Nadir, like many other Dari poets, wrote the bulk of his poetry when the Taliban were threatening to destroy the artistic and literary heritage of the Dari-speaking people of the country. Indeed, this cultural genocide by the Taliban is a dominant theme and obsession in his poetry during and after the Taliban era, and this must not be interpreted as an anti-Pashtun trend in his works when considering the relentless tribal, ethnic and religious ferocity of the Taliban movement in the second part of the 1990s. In many of his poems translated in this selection, particularly in “The Idol-Breaker’s Calendar,” “Auction,” and “In the Frozen Streets of Eclipse,” the poet expresses a haunting preoccupation about the Taliban as an anti-culture movement threatening to destroy the literary and historical legacy of his people. In his public life, he has also defended this legacy as part of his larger continued campaign for democracy and human rights.        

Most of the poems translated in the following selection are recommended by the poet and reviewed by him for accuracy and quality. He considers “In the Frozen Streets of Eclipse” and “The Other Side of the Purple Wave” as two of his best poems. “The Big Picture, The Small Mirror,” a more popular poem celebrating the purity, devotion, love, humility, patience, forgiveness, and sanctity of mothers, depicts a patriarchal society ruled by a dominating father who symbolizes male chauvinism, dictatorship, and lack of all the virtues epitomized by the mother, but he is survived by his wife, the mother and the son, who symbolize life and freedom. In this poem, Naderi presents a sentimental, but true, picture of the motherly side of the Afghan society often ignored in many books and studies on Afghanistan.


Big Picture, Small Mirror


Translated from Persian by Dr. Sharif Fayez


My mother was from the green salvation tribe

She spoke the language of the people of paradise  

She put on a silk chador of faith

Her heart was like God’s empyrean

majestic as His truth

And no one knew that I heard God’s voice

in the beatings of her heart    

And no one knew that God was in our house

And that the sun rose when she began to talk  


My mother was from the green salvation tribe

She put on a silk chador of faith

When my mother walked to me

on each of her small footprint a small window would open

into which I could see the green gardens of paradise and

pick my fortune fruit from the top branch of an apple tree


My mother was from the green salvation tribe

She put on a silk chador of faith

Her forehead resembled God’s loveliest song’s exordium

which I droned every day in a lyrical tone

and then knew what a God’s poem meant


My mother was from the green salvation tribe

She spoke the language of the people of paradise 

And waited for a white pigeon to come and wash

its lovely feathers every morning

in the paradise’s most crystal springs

And the white pigeon read His message to my mother

from a sacred sphere of the Koran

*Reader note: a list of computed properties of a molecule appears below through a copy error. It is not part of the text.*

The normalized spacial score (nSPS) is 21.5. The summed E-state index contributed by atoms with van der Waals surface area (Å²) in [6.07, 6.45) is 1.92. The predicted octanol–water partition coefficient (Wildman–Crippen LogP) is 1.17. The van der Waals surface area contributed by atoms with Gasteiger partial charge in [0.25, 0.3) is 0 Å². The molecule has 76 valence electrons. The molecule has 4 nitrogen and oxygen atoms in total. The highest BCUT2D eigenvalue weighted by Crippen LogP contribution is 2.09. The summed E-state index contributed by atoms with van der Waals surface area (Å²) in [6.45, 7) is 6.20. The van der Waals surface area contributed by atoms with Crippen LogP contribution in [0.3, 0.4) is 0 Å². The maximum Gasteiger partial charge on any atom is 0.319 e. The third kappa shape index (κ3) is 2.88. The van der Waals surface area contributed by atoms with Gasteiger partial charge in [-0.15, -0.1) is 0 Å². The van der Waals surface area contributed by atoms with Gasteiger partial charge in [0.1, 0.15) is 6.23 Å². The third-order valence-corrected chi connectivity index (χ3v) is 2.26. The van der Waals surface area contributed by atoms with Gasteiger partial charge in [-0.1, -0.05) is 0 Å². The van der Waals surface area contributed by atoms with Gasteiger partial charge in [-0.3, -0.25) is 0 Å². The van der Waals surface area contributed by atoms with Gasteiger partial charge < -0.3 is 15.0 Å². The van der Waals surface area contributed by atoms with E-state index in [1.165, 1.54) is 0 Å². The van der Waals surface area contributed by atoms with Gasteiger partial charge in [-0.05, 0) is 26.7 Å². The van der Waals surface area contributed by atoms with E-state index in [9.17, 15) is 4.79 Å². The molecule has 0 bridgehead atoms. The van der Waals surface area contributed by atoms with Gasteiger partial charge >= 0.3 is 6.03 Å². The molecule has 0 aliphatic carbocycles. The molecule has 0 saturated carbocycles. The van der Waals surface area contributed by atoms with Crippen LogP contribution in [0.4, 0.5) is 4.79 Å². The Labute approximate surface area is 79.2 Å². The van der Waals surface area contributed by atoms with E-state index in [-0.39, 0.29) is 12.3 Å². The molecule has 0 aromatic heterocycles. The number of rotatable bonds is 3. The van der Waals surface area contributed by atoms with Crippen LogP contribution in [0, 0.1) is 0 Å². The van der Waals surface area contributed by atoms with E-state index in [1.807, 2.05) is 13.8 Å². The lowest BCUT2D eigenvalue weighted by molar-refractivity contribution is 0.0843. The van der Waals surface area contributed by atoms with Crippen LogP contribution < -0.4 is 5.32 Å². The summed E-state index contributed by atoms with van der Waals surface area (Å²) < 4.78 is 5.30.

My mother was from the green salvation tribe

She has such an extended family history

that only the sun can remember it

And the sun told me that when she was born

her father lighted a candle in a leprosy home

to mourn the decline of his tall, straight figure

And the sun told me that my mother with her sacred thumb

turned the pages of her life book

to search the meaning of the word “smile”

Unfortunately she couldn’t memorize the happy meaning

of smile until the last moments of her life

My mother was familiar with crying and could derive

a thousand derivates from “crying”

My mother in a thousand languages had kept the bitter meaning

of crying in the dark memory of her eyes

And my mother’s eyes -- mirrors of God’s manifestation --

had an excellent memory


My mother was a stranger to the spring;

her life was like a trail of ants

that passed from the grand rock of misfortune

stricken every season by dark clouds of malice and insult

And every day my mother would pick up from there 

bundles and bundles of flowers of misfortune

My mother was patient as a stone

When my father sailed his small emotion boat

on the red shore of fury

my mother would seek refuge on the beach of tolerance

and wipe her tears with the corners of her chador

            and united with God


My father was a strange man

When my father tied his turban of pride around his head

he thought the sun was a white pigeon

which flew off his high shoulders

And he thought he could ration the sunlight for my mother

And he thought the moon was a colorful worry bead 

that he could hang from his horse’ high mane

My father was a strange man

When he called me before him

I felt a disaster was looming a few steps from him

And my words were like frightened sparrows

which left my mouth’s autumn-stricken orchards

And fear was a dirty shirt, which disfigured my real complexion       

When my father called me before him

my speech blood ceased to flow

in the red vessels of my tongue

And at that time my mother’s heart was a bright crystal

flashing freely in the depth of the darkness valley

And my mother watched her destruction in the broken mirrors

of perturbation and waited for an event to occur 


My father was a strange man

When he tied his turban of pride around his head

his small empire would appear before him

within the four walls of our house

And then he would lash freedom, which was me

and life, which was my mother,

and shackled both of us


May her soul rest in peace!

She still thanked God and prayed for my father:

May God keep his shadow over our heads!  


Kabul, October 1991